BOHREN & DER CLUB OF GORE - Dolores 2LP
If you enjoy it slow and low, Cologne-based Bohren & Der Club Of Gore will very likely do the trick. In fact, with each subsequent release the quintet's "horror-jazz" grows increasingly refined (i.e. incredibly fucking spare).
And hey, they've been at it awhile: Thorsten Benning, Morten Gass, Reiner Henseleit (who left the band in 1996 and was replaced a year later by the ivory-tickling saxophonist Christoph Clöser) and Robin Rodenberg began playing together in 1988, mining a metallic hardcore sound. Subsequently, as Bohren, they released Gore Motel in 1994, followed by the 2xCD Midnight Radio (1995), Sunset Mission (2000), and Black Earth (2002; reissued on Ipecac in 2004). Bohren's fourth studio album, Geisterfaust, is translated from the German as "Ghost Fist,".
While not breaking much new ground for Bohren & Der Club of Gore, Dolores is in many ways a logical continuation and improvement over 2005's Geisterfaust. This time Bohren more fully realise the potential of Geisterfaust's strongest song "Zeigefinger" while also adding more diversity to the mix. The use of the ghostly choirs found on Black Earth is expanded, and Bohren (re)introduce the organ into their music. The blueprint of the album is layed out immediately with "Staub", whose opening notes establish the sad, quasi-religious tone that dominates Dolores.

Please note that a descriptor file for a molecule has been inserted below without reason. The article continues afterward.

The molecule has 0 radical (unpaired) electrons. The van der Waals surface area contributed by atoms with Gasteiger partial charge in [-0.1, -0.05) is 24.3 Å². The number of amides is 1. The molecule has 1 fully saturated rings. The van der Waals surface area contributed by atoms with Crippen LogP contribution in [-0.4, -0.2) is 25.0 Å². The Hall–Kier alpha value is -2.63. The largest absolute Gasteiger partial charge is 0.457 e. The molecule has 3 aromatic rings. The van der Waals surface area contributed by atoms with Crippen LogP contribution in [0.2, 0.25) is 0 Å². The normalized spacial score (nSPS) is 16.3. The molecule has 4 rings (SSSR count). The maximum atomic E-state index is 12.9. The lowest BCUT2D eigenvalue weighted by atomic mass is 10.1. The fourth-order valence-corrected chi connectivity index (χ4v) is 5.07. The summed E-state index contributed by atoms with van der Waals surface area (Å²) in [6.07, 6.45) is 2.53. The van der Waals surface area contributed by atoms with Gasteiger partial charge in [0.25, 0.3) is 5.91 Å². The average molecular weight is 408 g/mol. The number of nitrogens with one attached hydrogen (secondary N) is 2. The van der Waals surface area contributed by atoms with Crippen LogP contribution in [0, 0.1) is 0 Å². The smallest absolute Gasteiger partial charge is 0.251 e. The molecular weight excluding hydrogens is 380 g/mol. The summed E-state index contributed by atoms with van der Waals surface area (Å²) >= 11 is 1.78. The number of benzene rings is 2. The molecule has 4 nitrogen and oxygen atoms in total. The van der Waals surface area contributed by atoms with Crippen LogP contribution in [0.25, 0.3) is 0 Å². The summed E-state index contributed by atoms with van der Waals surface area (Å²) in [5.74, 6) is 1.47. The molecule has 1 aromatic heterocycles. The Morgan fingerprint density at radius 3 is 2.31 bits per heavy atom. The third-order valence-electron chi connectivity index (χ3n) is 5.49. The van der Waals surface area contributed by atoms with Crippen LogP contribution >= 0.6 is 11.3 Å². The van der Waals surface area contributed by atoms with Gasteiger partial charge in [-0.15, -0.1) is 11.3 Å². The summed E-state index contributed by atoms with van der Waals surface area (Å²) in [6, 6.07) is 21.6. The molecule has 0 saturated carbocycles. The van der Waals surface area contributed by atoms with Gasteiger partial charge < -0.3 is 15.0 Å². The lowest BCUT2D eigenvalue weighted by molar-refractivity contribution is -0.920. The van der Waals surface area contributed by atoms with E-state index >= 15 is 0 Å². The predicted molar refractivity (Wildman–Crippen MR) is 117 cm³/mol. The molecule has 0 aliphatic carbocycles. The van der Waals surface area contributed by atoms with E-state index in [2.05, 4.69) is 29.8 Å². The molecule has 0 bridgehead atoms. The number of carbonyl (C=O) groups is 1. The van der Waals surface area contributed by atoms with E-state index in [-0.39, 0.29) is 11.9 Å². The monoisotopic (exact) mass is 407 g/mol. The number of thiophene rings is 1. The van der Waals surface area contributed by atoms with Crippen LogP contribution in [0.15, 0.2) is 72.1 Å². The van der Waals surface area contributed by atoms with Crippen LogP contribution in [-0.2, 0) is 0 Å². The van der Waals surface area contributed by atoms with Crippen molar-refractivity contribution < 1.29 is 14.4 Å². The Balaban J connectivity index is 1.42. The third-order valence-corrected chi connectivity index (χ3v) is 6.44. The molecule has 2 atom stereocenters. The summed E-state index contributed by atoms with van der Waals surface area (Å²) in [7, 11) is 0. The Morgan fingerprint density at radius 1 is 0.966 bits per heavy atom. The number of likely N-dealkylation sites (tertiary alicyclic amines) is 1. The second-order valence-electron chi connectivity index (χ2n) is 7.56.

Although Bohren's music is often associated with the works of David Lynch and Angelo Badalamenti, on Dolores the smoky jazz lounges of Fire Walk with Me are only sporadically revisited. The saxophone has nevertheless regained some prominence since Geisterfaust, most notably on "Unkerich" (classic Bohren), "Still Am Tresen" and especially "Welten", their most powerful closing song since "Dead End Angels". As always, Bohren's music is minor key, but Dolores replaces the bleakness of Black Earth and Sunset Mission with a more serene, mournful atmosphere, and with "Karin", they may well have written their first "happy" song.
Bohren & Der Club Of Gore have been championed regularly (and fervently) by the fine folks at Aquarius Records in San Francisco, and they'd appeal to listeners of black metal as well as drone (Stephen O'Malley gives them props on his website). But for all of that gloom/doom, I could also see them appealing to fans of minimalist ambience and spare electronics, as well those who enjoy adventurous "out" jazz. But regardless of your genre identification, you'd do best to turn this up, concentrate, and let it work its way into your head.